The Illusive Second Home

26 FEBRUARY 2024

It can be daunting buying your first home. But even with that extra experience, purchasing the second can be even trickier.

Unless you have plenty of cash and plan to rent out your existing home, buying your second home usually involves selling the first one. And therein lies the problem: how do you pay for the second one and ensure you don’t end up homeless?

This is a common question I get when talking to homeowners. The short answer is that none of the options are ideal. Depending on your situation, the approach may change, each with its pros and cons. But managed correctly, a good agent can guide you through what could otherwise be a tricky journey.

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Attain bridging finance - this means going to the bank and asking for them to fund your new place on top of your existing commitments. Once you buy your next property, you then sell your current home and repay this debt.

Pros: allows you to confidently bid on other properties at any time. You will be able to move into your new place, which will give you time to get your existing home ready, meaning you won’t have to live through the disruption of open homes

Cons: paying the extra debt can cause some stress. Sometimes, people are tempted to sell quickly, rushing the sale and leaving money on the table. It is also challenging to get bridging finance, given current interest rates

Sell, then rent - in this situation, you take your first home to market and hopefully secure a fantastic price. You then move into a rental for six months and take your sweet time to find the next place.

Pros: you know how much you have to spend (you may have gotten more for your place and can now afford a better second home). Plenty of time to make decisions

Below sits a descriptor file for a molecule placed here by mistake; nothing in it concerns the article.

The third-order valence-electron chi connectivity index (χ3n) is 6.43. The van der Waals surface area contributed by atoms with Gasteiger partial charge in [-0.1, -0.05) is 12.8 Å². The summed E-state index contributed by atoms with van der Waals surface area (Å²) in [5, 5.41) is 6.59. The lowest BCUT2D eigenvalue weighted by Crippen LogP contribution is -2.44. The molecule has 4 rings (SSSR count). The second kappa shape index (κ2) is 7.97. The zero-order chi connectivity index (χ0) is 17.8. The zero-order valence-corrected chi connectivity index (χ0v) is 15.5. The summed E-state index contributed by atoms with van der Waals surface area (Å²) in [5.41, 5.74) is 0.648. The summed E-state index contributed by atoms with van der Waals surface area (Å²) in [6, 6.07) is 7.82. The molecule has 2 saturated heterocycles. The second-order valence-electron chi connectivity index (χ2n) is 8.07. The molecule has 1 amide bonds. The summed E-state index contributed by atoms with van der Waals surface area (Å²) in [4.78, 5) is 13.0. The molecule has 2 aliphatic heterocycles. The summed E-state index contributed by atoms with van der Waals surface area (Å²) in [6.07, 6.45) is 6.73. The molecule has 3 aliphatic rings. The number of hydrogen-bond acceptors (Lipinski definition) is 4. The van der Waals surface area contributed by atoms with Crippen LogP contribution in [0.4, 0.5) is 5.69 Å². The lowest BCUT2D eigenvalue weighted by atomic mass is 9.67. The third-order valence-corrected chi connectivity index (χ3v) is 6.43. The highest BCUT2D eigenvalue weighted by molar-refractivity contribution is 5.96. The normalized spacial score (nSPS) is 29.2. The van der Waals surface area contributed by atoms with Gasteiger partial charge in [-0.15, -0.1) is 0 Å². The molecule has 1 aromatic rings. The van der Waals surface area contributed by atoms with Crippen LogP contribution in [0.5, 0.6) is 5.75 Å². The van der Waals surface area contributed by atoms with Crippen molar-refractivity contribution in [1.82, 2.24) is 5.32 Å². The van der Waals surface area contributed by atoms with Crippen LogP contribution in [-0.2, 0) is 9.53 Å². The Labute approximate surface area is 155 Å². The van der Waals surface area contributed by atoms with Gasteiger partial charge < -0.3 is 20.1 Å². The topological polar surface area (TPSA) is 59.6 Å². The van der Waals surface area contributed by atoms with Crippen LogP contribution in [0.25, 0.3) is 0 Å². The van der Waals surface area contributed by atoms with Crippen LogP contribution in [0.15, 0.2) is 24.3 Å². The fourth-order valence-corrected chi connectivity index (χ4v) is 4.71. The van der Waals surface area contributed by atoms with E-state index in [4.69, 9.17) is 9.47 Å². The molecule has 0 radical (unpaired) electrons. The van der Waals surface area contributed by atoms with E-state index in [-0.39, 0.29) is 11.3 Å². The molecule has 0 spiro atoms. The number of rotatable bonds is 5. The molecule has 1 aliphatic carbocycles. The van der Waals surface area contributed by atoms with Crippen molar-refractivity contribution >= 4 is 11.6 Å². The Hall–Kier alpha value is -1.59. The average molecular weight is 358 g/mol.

Cons: having to move twice. The market may also increase during this time, leaving you to compromise on your new home.



Simultaneous settlement - this involves you buying and selling at the same time. This is the road that most people take.

Pros: buying and selling at the same time means you are getting and receiving a price at the current market price. You only have to move once.

Cons: you may find the right buyer for your place but can’t find your next home (or vice versa).

The last option is usually the best. If you can’t find a new property when someone is ready to snap up yours, you aren’t committed to selling. In most situations, we will usually be able to negotiate with the buyer of your home to arrange a longer settlement if needed. This, in effect, buys you additional weeks to secure your new home. If you can’t find anything during this time, a short-term stay with relatives is often on the cards. In the worst case, you may need to move into a rental on a short-term basis.

There are some other options, like selling off-market or selling to an investor. In this last example, investors will usually be open to a much longer settlement, or there is a good chance you can become the tenant on a short-term basis. Again, a good agent can negotiate these terms as part of the offer acceptance process so that you can stay as long as you like but not be penalised for leaving early (once you find that dream home).

If you’d like to discuss your options in more detail, feel free to call 4967 6770. There’s no obligation and no pressure.

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